Published October 5, 2017 By Jim Shahen Jr. on timesunion.com
Rock veteran’s not ready to quit rocking
From teenager in the Replacements to replacement in Guns N’ Roses and the recent resurrection of a band that’s been dormant for over two decades, it’s been a long, weird career for Tommy Stinson. Not that he minds weird.
“To be honest with you, I like weird,” Stinson said. “Everyone else’s ‘weird’ is my normal.
“I’m fortunate where I get to bounce around a lot,” he continued. “I got all kinds of weird [stuff] going on. It keeps it interesting.”
What Stinson has going on right now is Bash and Pop, the project he first launched in 1993 after alt-rock icons the Replacements disintegrated at the start of the decade. The band’s debut, “Friday Night is Killing Me,” merged the frenetic punk energy of early ‘Mats with the ragged rock of the Faces. Bash and Pop fell apart soon after the album’s release, and Stinson moved on to other projects, highlighted by forming the band Perfect, a couple of solo albums and playing bass in Guns N’ Roses for 18 years. The GNR role is a personal favorite for Stinson, one he was sad to pull the plug on.
“[Shucks], it was a good gig; it was fun,” Stinson enthused. “Axl (Rose) really did it well. I learned a whole [frickin’] lot.
“One of my favorite takeaways was writing and working with people from vastly different backgrounds,” he said. “[But] it’s a big production and my personal life got to a point where I sadly had to turn the Guns thing down. My personal situation with my wife and kids was so stressful, personal stuff was just [really screwed], a nightmare.
As his time in GNR ended, the Replacements came back. Kind of. In 2012, singer-songwriter Paul Westerberg and Stinson reformed the seminal band for a tribute EP to former bandmate Slim Dunlap, who was recovering from a stroke.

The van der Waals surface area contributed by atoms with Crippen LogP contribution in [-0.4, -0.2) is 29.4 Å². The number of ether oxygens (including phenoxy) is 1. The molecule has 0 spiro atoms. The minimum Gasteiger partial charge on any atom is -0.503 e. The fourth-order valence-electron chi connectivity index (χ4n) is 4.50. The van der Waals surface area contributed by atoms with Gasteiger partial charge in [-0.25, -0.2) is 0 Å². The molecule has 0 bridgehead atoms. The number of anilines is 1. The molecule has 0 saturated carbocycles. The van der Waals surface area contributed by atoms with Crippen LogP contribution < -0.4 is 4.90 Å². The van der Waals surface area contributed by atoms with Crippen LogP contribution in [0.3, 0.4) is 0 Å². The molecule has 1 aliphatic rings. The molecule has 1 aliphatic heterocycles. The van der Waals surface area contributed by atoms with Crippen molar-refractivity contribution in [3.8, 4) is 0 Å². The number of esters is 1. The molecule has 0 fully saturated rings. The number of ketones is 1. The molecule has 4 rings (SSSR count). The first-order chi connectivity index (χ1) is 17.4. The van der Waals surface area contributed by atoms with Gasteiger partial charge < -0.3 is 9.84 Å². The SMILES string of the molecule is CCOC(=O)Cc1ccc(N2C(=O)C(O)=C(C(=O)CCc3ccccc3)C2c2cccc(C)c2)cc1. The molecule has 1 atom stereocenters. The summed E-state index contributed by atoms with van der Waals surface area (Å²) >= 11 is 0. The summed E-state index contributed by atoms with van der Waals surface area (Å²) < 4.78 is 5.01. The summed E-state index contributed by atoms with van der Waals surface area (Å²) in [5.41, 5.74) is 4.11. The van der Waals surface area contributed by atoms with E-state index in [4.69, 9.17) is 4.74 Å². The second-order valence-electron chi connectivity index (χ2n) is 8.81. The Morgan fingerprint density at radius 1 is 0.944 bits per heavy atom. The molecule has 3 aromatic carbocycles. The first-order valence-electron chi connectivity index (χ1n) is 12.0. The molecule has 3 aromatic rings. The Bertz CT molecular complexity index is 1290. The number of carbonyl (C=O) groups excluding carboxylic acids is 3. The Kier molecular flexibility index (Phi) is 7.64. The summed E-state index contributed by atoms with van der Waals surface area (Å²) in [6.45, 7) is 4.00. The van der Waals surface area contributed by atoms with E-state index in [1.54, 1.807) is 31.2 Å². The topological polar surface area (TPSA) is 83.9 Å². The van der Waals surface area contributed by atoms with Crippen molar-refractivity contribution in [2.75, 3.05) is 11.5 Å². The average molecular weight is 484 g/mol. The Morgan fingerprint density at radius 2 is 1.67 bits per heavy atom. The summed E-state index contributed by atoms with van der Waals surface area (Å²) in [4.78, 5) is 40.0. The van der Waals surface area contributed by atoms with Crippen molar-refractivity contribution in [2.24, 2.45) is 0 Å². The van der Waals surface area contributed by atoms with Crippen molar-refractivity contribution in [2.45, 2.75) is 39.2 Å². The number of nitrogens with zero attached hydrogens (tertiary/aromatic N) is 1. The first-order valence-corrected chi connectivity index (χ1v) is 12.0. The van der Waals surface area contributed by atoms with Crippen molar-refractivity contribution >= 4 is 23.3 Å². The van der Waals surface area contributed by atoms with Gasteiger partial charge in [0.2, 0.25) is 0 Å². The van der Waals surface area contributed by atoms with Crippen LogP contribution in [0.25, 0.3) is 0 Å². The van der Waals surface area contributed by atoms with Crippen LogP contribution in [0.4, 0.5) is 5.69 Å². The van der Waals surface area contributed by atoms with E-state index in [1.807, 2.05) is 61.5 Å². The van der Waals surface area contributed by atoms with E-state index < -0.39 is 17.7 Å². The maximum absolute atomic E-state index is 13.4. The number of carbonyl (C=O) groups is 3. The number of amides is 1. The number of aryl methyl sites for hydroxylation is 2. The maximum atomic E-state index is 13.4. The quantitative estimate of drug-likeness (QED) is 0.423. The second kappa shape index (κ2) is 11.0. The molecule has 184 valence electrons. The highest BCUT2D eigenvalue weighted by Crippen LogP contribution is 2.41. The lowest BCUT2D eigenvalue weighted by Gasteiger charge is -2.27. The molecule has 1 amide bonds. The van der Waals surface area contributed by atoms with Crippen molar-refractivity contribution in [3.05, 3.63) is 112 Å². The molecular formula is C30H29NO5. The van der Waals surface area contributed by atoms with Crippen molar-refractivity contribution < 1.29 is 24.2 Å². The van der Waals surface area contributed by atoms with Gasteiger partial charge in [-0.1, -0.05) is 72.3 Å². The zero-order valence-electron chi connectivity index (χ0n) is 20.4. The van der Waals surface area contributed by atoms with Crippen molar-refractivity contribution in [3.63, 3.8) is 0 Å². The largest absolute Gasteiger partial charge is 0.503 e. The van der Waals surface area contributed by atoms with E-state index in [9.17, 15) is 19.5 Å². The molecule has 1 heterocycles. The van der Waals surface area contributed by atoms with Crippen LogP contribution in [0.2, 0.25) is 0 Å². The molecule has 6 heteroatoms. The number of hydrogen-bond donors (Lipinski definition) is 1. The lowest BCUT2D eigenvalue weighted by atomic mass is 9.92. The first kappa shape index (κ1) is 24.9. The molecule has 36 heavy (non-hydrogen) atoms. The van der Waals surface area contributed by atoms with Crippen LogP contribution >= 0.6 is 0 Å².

“It was like, ‘You know what, maybe now is the right time,’ ” Stinson said of the Replacements’ on-and-off touring between 2013 and 2015, noting that he and Westerberg “never really had bad blood.”
“We kind of played it on a week-by-week basis,” he added. “The first year, it was like sticking our toe in the pond and see if we drowned.”
Although rumors swirled during the tour of a reunion album, it never materialized. Much like after the ‘Mats original breakup in 1990, Stinson was left with a bunch of songs. As recording for the new tunes got underway, it took on collaborative nature that brought back echoes of Bash and Pop.
“I kind of went back to my roots; it was a lot simpler,” he said. “This was a band record, the first time I’ve had that since the first Bash and Pop and Perfect in the mid-’90s.
“My friends said it reminded them of Bash and Pop,” Stinson revealed. “I figured, ‘[Man] I own the name, may as well use it.'”
Released in January, Bash and Pop’s “Anything Can Happen” has a local connection: It was recorded at Stinson’s home studio in Hudson. After helping settle some affairs for his now ex-fiancée’s late uncle five years ago, he decided to make the city his home.
“I was helping Uncle Albert divest his lesser-value art collection,” Stinson recalled. “One day it was like, ‘Wait, I kind of like this little place.’ ”
On Oct. 8, Stinson will be making the ride up I-87 to Upstate Concert Hall for Bash and Pop’s support slot for the Psychedelic Furs. Bash and Pop’s collaboration on a fall tour with the legendary British band came out of Stinson’s friendship with Furs’ frontman Richard Butler. Although the two are friends, Stinson looks forward to trying to upstage the group.
“We got to cram in all our [stuff] in about 45 minutes,” he said. “We’re definitely going to light a fire under their asses.”
While on tour with the Psychedelic Furs, Bash and Pop is releasing a duet with country chanteuse Nicole Atkins and is putting together material for another release in the near future. Stinson sees this incarnation of Bash and Pop as another fun way to continue in an industry where he first found success at the age of 13.
“We keep doing things that’s exciting and fun for us,” Stinson raved. “That’s the [bleeping] reason you make music; you like it and the people you’re making it with.
“Leaving that type of legacy is one in a million,” he proudly added, referencing the good fortune he’s had to spend 37 years as a professional recording artist. “Lucky [expletive] me.”